Ableton has partnered with Akai to produce the APC40, a custom control surface tailored especially for live performance. It has 109 buttons, 16 endless rotary encoders, and 9 faders, and it conforms nicely to Liveâ€™s Session view for fast clip and scene triggering and control of Liveâ€™s plug-ins and mixer.
In another, much-anticipated development, Liveâ€™s partnership with Cycling 74 has produced Max for Live, which puts much of the power of Max/MSP inside Live. In short, itâ€™s a toolkit for making or modifying custom devices directly within Live. Ableton anticipates an active community of device creators to fill the pipeline for those disinclined to create their own. Max for Live will be available later in 2009.
On the communal front, Live 8 makes it easier to share live sets with one-click upload and download to Ableton servers, online access management, and intelligent file transfer to optimize transfer times. The procedure should begin beta testing within the next few months.
Learn more about all these features at the Ableton Web site.
Tonight I attended the unveiling of the Roland V-Piano, the latest instrument in the V-Series of physical modeled instruments. It was inevitable that a least one major manufacturer would pursue this particular golden fleece, as modeled acoustic pianos (first pioneered by the Modartt Pianoteq) offer many advantages over sampled pianos. In addition to sounding remarkably lifelike, the V-Piano lets you change the hardness of the hammers, lengthen the soundboard, turn copper-wound strings to pure silver, and much more, all with the twist of a knob or the press of a pedal, in real time. Roland has obviously put a lot of resources into developing and extending this technology, making it possible realistically emulate classic acoustic instruments, from Steinway to BĂ¶sendorfer, as well as dial up new pianos no one has ever heard before (or at least, not before tonight). With much fanfare that included a speech by Rolandâ€™s founder, Ikutaro Kakehashi, the evening wrapped up with a mesmerizing performance by legendary jazz pianist David Benoit and his trio.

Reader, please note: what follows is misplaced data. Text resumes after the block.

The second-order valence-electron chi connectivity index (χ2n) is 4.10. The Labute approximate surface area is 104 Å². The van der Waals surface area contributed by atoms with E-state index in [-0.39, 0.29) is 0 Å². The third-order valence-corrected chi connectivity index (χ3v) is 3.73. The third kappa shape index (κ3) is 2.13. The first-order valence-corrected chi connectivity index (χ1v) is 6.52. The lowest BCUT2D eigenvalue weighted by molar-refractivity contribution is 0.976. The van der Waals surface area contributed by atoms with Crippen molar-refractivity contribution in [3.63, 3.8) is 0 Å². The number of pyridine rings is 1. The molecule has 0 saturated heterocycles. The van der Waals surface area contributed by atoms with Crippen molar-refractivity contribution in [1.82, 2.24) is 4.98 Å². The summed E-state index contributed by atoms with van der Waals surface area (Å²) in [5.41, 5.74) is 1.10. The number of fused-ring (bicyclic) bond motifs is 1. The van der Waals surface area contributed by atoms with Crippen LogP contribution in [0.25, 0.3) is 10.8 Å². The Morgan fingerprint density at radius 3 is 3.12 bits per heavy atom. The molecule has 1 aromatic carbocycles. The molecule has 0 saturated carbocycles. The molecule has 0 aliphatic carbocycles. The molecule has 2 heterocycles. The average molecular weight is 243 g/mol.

I asked Stephen Kay, master synth programmer for Korg and inventor of KARMA, â€śWhat did you see at NAMM that impressed you the most?â€? Without missing a beat, he said, â€śSpectrasonicsâ€™ new Omnisphere.â€? So I strolled over to the Spectrasonics booth to have a look for myself. I had already missed a series of full-length demos given to large groups of NAMM attendees, so company founder and creative director Eric Persing graciously agreed to give me a brief personal demonstration. It was his final demo during NAMM, so I shot him. Weâ€™ll try to post a video clip on this site within the week.
Omnisphere is the forthcoming flagship soft synth from the makers of Stylus RMX, Trilogy, and Atmosphere. Containing many times the sample content of all those programs, it incorporates the new STEAM Engine, which will also be the basis of future Spectrasonics products. Omnisphere combines just about any synthesis architecture youâ€™ve ever heard of (granular, FM, polyphonic ring mod, timbre shifting, and lots more) with some very unusual samples, complex modulation routing, and a new technique for morphing one instrumentâ€™s harmonics into anotherâ€™s. And I was floored by its method for drawing and assigning finely detailed modulation envelopes and arpeggiation patterns in real time. Just about everything else I saw this week had a projected ship date around the end of February, but not this one. Look for Omnisphere on September 15 (they promise it wonâ€™t be late), selling for $499.
Today I had a semi-private demonstration of Kurzweilâ€™s PC3X, the resurrected companyâ€™s first new keyboard in several years to incorporate VAST technology. The latest variation in the old K-Seriesâ€™ synthesis architecture is called Dynamic VAST, apparently because you can specify as many components as you need to construct whatever sound youâ€™re aiming for, and you can save your own algorithms as starting places for future sounds.